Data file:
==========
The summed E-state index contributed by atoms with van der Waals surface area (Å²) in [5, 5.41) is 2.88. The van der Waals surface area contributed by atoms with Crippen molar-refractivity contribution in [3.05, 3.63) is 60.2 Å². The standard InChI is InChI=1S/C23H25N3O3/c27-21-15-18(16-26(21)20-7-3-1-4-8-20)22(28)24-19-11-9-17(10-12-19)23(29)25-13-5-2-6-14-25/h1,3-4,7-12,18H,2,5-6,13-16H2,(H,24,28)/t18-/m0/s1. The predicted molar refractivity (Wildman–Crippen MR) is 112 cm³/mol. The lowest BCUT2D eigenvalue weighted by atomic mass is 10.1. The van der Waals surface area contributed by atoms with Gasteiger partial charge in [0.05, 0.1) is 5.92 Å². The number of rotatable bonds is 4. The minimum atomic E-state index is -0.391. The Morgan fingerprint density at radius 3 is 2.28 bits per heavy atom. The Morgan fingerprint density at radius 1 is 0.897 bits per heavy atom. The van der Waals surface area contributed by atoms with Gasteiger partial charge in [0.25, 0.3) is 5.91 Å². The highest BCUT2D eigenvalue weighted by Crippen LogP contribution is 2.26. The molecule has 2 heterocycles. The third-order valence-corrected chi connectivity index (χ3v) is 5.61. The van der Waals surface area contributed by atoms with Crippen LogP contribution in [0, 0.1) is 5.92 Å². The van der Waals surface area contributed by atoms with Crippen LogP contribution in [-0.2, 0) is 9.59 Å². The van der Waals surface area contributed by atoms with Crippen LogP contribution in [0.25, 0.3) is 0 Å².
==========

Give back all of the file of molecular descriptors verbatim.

The summed E-state index contributed by atoms with van der Waals surface area (Å²) in [5, 5.41) is 2.88. The van der Waals surface area contributed by atoms with Crippen molar-refractivity contribution in [3.05, 3.63) is 60.2 Å². The standard InChI is InChI=1S/C23H25N3O3/c27-21-15-18(16-26(21)20-7-3-1-4-8-20)22(28)24-19-11-9-17(10-12-19)23(29)25-13-5-2-6-14-25/h1,3-4,7-12,18H,2,5-6,13-16H2,(H,24,28)/t18-/m0/s1. The predicted molar refractivity (Wildman–Crippen MR) is 112 cm³/mol. The lowest BCUT2D eigenvalue weighted by atomic mass is 10.1. The van der Waals surface area contributed by atoms with Gasteiger partial charge in [0.05, 0.1) is 5.92 Å². The number of rotatable bonds is 4. The minimum atomic E-state index is -0.391. The Morgan fingerprint density at radius 3 is 2.28 bits per heavy atom. The Morgan fingerprint density at radius 1 is 0.897 bits per heavy atom. The van der Waals surface area contributed by atoms with Gasteiger partial charge in [0.25, 0.3) is 5.91 Å². The highest BCUT2D eigenvalue weighted by Crippen LogP contribution is 2.26. The molecule has 2 heterocycles. The third-order valence-corrected chi connectivity index (χ3v) is 5.61. The van der Waals surface area contributed by atoms with Crippen LogP contribution in [0, 0.1) is 5.92 Å². The van der Waals surface area contributed by atoms with Crippen LogP contribution in [-0.2, 0) is 9.59 Å². The van der Waals surface area contributed by atoms with Crippen LogP contribution in [0.25, 0.3) is 0 Å².